How to Foam Roll Your IT Band: 5 Physio Tips
Here are my simple tricks that make rolling more comfortable and overall much more effective.
Firstly, if you’re a runner, foam rolling is a must. No excuses! Not only will it relieve tight muscles but it can also prevent common running injuries like ITB Syndrome and Runner’s Knee.
1. Roll next to the IT Band, not directly over it
This is one of the biggest mistakes I see people make when foam rolling. It’s understandable to think you need to roll directly over the ITB. In fact, many trainers and Physios tell people to do exactly that. But let me explain why that’s wrong…
The IT Band isn’t a muscle. It’s a long tendon that connects muscles to bone. This is key because tendons respond differently to foam rolling than muscles do.
For foam rolling to work, the tissue you’re rolling on must be active. Active tissues are simply tissues that have a direct connection to the brain. This means you can switch them on and off quickly on command. Whenever you want, you can tense or relax muscles just by thinking about them. On the other hand, you have no control over your IT Band. It acts passively, simply being pulled by the muscles around it.
Why does this matter? Because contrary to popular belief foam rolling doesn’t actually ‘roll out’ your tissues like bread dough. It’s almost impossible to make changes to tissues by rolling them. In fact, a published study showed that to stretch the IT Band just 1% you’d need over 2000 pounds of force. That just ain’t happening when you’re foam rolling.
So, when you’re foam rolling you aren’t physically stretching the tissue or breaking up knots. What you’re doing is applying pressure and sending messages to the brain to relax the tissue.
Think about a time when you had a sore muscle. Your instinct was to rub, squeeze or massage it, right? This is because applying pressure onto tight (or stressed) muscles tends to send a message to the brain that it’s okay to relax.
For this to work the tissue must have a connection to the brain. The IT Band does not. So, you’ll get much more benefit from foam rolling your quadriceps, hamstrings, and glutes. These three muscle groups connect to the IT Band and directly manipulate how it moves. By relaxing these muscles, you’ll relieve the tension surrounding the band and give it more freedom.
2. Stay calm and roll slow
People tend to rush foam rolling. They roll quickly up and down the muscle a few times then move on. Sure, rolling doesn’t feel nice and the sooner you finish the better. But the goal of foam rolling is to relax tense muscles and it’s difficult to let muscles relax when you’re moving quickly. Muscles naturally stay engaged and alert during rapid movement.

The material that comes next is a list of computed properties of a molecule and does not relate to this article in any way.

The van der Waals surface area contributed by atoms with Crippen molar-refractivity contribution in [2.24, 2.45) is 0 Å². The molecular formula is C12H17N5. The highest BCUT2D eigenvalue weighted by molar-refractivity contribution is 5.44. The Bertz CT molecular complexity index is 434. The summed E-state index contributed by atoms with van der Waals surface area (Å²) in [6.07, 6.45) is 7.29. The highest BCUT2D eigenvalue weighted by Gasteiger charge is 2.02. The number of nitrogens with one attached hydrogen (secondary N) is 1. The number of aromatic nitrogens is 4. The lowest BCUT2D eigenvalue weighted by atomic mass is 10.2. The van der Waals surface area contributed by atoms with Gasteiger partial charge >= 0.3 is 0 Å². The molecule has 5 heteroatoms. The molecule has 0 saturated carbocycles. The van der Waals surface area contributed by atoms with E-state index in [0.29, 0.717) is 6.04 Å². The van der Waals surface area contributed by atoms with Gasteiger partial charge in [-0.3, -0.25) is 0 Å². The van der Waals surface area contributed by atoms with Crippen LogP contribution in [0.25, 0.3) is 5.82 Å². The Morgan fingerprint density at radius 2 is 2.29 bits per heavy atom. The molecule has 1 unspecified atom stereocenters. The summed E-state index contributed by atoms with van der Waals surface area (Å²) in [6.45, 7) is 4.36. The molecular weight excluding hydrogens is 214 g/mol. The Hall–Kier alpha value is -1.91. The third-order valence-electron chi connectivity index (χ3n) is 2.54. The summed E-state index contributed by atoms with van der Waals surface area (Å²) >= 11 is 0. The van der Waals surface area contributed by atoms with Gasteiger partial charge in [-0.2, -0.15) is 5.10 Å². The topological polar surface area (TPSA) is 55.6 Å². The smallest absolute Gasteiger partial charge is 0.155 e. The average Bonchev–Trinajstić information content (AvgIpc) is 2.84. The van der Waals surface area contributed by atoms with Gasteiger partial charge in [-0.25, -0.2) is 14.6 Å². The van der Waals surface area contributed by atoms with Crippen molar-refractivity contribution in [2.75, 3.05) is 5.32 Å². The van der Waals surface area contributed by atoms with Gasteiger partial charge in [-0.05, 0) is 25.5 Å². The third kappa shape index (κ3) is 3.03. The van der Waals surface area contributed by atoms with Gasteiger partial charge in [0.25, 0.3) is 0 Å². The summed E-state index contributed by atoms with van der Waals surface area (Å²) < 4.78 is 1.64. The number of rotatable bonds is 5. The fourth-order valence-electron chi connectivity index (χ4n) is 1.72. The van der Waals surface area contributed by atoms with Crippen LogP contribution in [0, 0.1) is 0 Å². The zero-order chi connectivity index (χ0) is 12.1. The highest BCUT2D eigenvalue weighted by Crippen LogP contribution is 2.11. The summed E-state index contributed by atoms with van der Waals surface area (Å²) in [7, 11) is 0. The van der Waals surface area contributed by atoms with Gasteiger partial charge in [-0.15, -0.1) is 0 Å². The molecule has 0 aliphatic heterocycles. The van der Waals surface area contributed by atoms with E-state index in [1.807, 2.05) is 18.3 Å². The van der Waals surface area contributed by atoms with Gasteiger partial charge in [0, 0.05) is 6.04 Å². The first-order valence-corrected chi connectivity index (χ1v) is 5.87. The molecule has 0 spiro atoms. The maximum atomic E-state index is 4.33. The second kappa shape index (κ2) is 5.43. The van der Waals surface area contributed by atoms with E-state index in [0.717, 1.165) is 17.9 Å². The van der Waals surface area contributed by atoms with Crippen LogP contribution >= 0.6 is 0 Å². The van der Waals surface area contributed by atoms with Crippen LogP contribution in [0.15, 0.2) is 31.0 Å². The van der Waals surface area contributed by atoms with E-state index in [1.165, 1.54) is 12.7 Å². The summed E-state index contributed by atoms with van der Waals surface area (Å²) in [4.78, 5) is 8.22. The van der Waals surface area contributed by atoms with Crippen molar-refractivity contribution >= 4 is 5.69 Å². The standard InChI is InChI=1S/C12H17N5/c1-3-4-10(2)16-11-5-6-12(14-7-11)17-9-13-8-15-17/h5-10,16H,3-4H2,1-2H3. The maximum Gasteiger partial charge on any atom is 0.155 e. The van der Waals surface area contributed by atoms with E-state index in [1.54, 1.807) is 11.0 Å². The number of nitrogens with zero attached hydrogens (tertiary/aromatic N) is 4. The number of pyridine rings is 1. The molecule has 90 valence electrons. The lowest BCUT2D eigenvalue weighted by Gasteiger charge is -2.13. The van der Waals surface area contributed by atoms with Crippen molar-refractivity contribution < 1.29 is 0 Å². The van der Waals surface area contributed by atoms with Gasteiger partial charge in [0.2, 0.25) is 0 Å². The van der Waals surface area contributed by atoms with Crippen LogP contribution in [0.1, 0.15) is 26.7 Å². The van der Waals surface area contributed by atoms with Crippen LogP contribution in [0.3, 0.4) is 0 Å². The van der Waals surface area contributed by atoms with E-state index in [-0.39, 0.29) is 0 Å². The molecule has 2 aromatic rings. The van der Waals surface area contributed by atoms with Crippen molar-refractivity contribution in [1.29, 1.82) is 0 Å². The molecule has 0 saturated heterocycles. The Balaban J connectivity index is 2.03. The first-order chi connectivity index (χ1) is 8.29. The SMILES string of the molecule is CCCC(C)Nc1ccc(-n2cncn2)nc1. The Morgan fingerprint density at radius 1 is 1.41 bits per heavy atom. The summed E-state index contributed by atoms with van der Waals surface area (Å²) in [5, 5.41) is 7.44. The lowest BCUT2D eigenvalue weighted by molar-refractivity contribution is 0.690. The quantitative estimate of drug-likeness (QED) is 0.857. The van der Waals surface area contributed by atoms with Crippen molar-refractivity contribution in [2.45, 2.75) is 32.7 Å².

It also takes a bit of time for the muscle to response to the signal. If you’re too quick the muscle won’t have time to relax. So, slow down, stay calm and focus on what you’re doing.
3. Don’t apply too much pressure
Have you ever been to a masseuse who aggressively and relentlessly hammered into your muscles for an hour? You probably came out of that massage feeling worse than how you went in. Being too aggressive with the foam roller will leave you feeling the same.
More pain does not equal more gain. Remember, a foam roller can’t physically smooth out your knots so being too aggressive will only force your muscles to tense up even more. Good foam rolling, like good massage, applies slow and steady pressure. Give yourself time to relax and breathe.
People hold their breath when they’re in pain, it’s normal. But, it’s completely counter-productive to foam rolling. Holding your breath will prevent your body from relaxing.
If you find yourself holding your breath a good trick is to try talking while rolling. Hold a conversation with a friend nearby or count 30 Mississippi’s out-loud. It’s silly but it’ll help you breathe and ultimately be much more effective.
5. Focus on the sorest spots
Yup… the sorest spots. These are the areas that need it most. But, ease into it. Start by rolling the whole muscle top to bottom a few times then slowly hone into the sorer areas. These bits feel lumpy, knotted, and more sensitive. Do smaller, mini-rolls on these areas or stop completely, breathe and hold.
Stay in control of how much pressure (weight) you’re applying on the roller. If you’re new to rolling or your muscles are particularly sensitive support more of your bodyweight with your upper body, or spread out the pressure across both legs. Once you can tolerate more weight (without holding your breath or gritting your teeth) reduce your support and let your body sink into the roller.
ABOUT ALINA KENNEDY
Alina is an Australian Physiotherapist, Strength & Conditioning Specialist and avid runner. She works exclusively with runners in injury rehabilitation, prevention and performance improvement. Learn More Here